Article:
But the report unequivocally states Russia sought to boost Trump, offering detailed accounts of contacts between his campaign and Russian operatives and others involved in the dissemination of embarrassing Democratic party e-mails. And it suggested the campaign welcomed the documents, even if it was not involved in procuring them: Gates told investigators that, by the summer of 2016, the campaign was planning “a press strategy, a communications campaign, and messaging based on the possible release of [Hillary] Clinton e-mails by WikiLeaks.”


Trump’s fear of Mueller would lead him closer to legal peril than the Russian interference itself. The special counsel documented multiple attempts by Trump to obstruct and derail his investigation, but did not produce any findings of conspiracy between Trump’s campaign and Russian agents.

That dynamic — Russian interference, Trump obstruction — will likely rear its head again.

“I’m anxious to speak to the special counsel about the conclusions he rendered with regard to the conspiracy between the Trump campaign officials and the Russians,” said Representative David Cicilline, a Democrat from Rhode Island who serves on the House Judiciary Committee, which has called Attorney General Bill Barr and Mueller to testify in the coming weeks.

Democrats may also try to amplify some of Mueller’s most damning findings by calling former Trump staffers to testify about the president’s persistent orders to interfere with the investigation.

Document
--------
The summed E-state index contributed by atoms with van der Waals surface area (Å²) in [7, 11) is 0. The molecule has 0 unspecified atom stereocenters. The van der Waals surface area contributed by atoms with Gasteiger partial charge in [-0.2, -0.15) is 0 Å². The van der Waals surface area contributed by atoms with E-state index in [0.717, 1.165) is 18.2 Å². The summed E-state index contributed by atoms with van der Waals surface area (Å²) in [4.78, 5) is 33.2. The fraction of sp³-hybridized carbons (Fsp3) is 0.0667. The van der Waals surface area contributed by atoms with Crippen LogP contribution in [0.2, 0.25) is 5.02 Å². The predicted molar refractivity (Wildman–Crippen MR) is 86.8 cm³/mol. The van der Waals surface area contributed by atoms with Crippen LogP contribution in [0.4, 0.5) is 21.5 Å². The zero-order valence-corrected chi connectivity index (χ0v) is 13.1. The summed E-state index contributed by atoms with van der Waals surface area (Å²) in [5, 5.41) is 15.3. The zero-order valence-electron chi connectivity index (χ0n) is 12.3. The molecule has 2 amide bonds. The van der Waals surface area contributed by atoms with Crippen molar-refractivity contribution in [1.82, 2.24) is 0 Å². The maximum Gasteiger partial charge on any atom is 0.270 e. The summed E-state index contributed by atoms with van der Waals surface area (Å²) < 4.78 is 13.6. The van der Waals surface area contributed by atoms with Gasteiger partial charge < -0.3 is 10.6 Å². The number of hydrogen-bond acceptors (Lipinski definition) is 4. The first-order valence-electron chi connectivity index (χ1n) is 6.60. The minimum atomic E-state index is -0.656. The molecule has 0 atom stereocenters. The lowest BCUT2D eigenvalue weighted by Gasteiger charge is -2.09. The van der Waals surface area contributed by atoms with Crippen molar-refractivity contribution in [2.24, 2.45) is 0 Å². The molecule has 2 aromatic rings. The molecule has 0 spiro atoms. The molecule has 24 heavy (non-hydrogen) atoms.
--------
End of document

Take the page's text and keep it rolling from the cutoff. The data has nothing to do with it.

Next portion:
Mueller’s report suggests the president is hyper-attuned to the power of televised hearings to dominate the news and shape narratives about his presidency — and that he won’t hesitate to try to influence or shame witnesses. And his penchant for trying to derail investigations into his conduct is already evident in how his administration is handling the new Democratic majority in the House

The administration has defied several deadlines for documents sought by House committees, likely setting up court battles that could significantly delay the Democrats’ oversight attempts. And many of Trump’s aides who told Mueller they refused the president’s most brazen requests to obstruct the special counsel’s investigation have left the administration, removing those guardrails on his conduct.


“Trump will do everything in his power to obstruct the congressional investigations,” predicted Allan Lichtman, an American University political historian who forecast Trump’s 2016 win. “He’s going to turn over nothing.”

Once again, Trump would be unlikely to face any legal consequences for stonewalling, as there are many ways to delay the requests from House Democrats without defying court orders.

But politically, the president could face peril if he won’t move on, betraying a tendency to nurse old wounds and settle scores. Democrats will continue to rehash the Mueller findings with high-profile hearings and testimony, creating political theater perhaps more threatening to the president than a subpoena. Meanwhile, Trump and his allies in Congress appear eager to pursue investigations into how the Russia probe was started in the first place, prolonging the drama.

“I think this whole ‘investigating the investigators’ is a political distraction for Trump,” said GOP consultant Alex Conant, who would urge the president to “move on” to economic issues. “I think his base is probably sick of this. They like seeing him vindicated, but they don’t want to talk about it for the next two years.”

Jess Bidgood can be reached at Jess.Bidgood@globe.com. Follow her on Twitter @jessbidgood. Liz Goodwin can be reached at elizabeth.goodwin@globe.com. Follow her on Twitter @lizcgoodwin.